I’m pretty sure all of us, either as parents or as young teens, have experienced that uncomfortable situation when you had to discuss sex. As I’ve gotten into this blog “thing,” I’ve found myself doing more reading of blogs and news articles, and I think I’ve discovered the equivalent of “sex” for the hotel industry: NOI. It’s on everyone’s mind, but no one wants to talk about it.
I made this discovery in a roundabout way. At the ALIS conference in January I talked to a lot of folks and asked them what was the most important factor in running/owning a hotel. I got a lot of great answers, but none mentioned NOI.
That surprised me, so I asked some folks related to the hotel industry but who are not a part of the day-to-day business — lenders and special servicers — what was the most important aspect of a hotel to them? Literally to a person, the comments all revolved around NOI. Lenders consistently said, “I have hotel assets that need a profit improvement strategy attached to them.” Special servicers and receivers responded, “I need to position my hotel assets to maximize recovery for the lender.”
It would appear those of us in the industry have a problem talking about the most important aspect of our business — NOI — but the people who lend us the money don’t. That’s a real disconnect.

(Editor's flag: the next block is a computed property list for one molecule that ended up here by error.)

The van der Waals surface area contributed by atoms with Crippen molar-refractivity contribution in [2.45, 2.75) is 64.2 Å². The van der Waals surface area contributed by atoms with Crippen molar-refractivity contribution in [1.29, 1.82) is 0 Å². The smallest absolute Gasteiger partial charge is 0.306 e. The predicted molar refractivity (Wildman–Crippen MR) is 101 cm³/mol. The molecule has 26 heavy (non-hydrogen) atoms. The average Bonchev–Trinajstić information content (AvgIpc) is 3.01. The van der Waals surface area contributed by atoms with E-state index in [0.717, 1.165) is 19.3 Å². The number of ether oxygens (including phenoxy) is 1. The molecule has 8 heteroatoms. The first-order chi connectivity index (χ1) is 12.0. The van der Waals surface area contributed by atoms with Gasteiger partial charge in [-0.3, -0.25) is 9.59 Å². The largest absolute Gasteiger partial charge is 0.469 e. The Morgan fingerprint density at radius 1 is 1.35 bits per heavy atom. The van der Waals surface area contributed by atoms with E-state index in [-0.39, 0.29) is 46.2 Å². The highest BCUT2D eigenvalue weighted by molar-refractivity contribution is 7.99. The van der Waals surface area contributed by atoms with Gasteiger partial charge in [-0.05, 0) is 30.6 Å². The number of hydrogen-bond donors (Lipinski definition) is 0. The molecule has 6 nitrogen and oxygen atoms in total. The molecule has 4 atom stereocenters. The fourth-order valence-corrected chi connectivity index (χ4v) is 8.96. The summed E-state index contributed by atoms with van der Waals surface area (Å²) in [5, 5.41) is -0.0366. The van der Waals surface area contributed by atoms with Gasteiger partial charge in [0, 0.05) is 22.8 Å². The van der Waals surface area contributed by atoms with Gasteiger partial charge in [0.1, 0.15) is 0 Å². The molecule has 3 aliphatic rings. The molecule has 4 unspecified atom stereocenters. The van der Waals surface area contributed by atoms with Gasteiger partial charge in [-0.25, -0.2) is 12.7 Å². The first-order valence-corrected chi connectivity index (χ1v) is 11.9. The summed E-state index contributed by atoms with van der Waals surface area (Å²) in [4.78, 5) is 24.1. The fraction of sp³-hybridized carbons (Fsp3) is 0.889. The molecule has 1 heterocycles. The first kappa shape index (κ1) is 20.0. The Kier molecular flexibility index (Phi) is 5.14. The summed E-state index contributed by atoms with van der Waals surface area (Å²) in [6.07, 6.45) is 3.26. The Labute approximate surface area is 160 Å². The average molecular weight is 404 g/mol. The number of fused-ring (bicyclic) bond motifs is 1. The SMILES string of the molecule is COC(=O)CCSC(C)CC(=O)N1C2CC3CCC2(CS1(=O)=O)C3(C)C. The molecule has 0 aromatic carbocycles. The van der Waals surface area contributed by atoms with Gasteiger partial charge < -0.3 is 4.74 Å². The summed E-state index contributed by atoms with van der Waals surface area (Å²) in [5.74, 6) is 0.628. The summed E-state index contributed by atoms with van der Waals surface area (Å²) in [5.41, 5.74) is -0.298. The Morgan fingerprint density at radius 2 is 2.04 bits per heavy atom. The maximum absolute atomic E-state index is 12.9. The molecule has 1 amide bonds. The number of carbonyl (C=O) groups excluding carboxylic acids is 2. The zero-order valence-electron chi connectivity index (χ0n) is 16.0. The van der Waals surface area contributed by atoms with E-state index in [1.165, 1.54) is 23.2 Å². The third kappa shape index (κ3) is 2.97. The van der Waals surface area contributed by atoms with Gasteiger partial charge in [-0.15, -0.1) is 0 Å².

While I’m not sure I will ever be comfortable talking about sex with my kids, you can’t get me to stop talking about NOI with anyone who will listen. The reason is simple: NOI is king when it comes to the value of a hotel. It is the sole purpose for being in the hotel business.
Over the years, I’ve heard a lot of management companies talk about “thinking like an owner.” If you’re not thinking NOI — and only NOI — you’re not thinking like an owner.
There are hundreds of ways to get to your optimum NOI. Some are common sense, some are tried and true and some — especially those that harness technology — are cutting-edge.
What was a good NOI growth for you this past year? 10%? 20%? 30%? Is there a ceiling on NOI? I don’t think so. We have to constantly re-examine how we run our hotels.
I once did a study of approximately 40 hotels I oversaw to determine the profit improvement potential between 95% and 100% occupancy. On an annualized basis it was US$4 million.
Our teams at every hotel began focusing on the “fill” at our daily standups, looking at same-day reservation activity, arrivals, departures and the subsequent two days’ occupancy. Then the teams set out throughout the day to manage the fill. The entire team focused on the fill, including the 3-11 shift front office and the night auditors. In short order, our “fill score” had improved by 70%.
Achieving that result involved taking some risks, including possibly overbooking, being more aggressive in managing the remaining inventory and adjusting rate up or down throughout the day. We realized a few more occupied rooms wouldn’t put so much as a blip in the overhead, but selling those last few rooms delivered real profit direct to the NOI.
In the next blog, I will talk about how we improved a hotel’s NOI 36% last year, and we’ve only scratched the surface.
What have you done to improve your NOI? I would love to hear from you.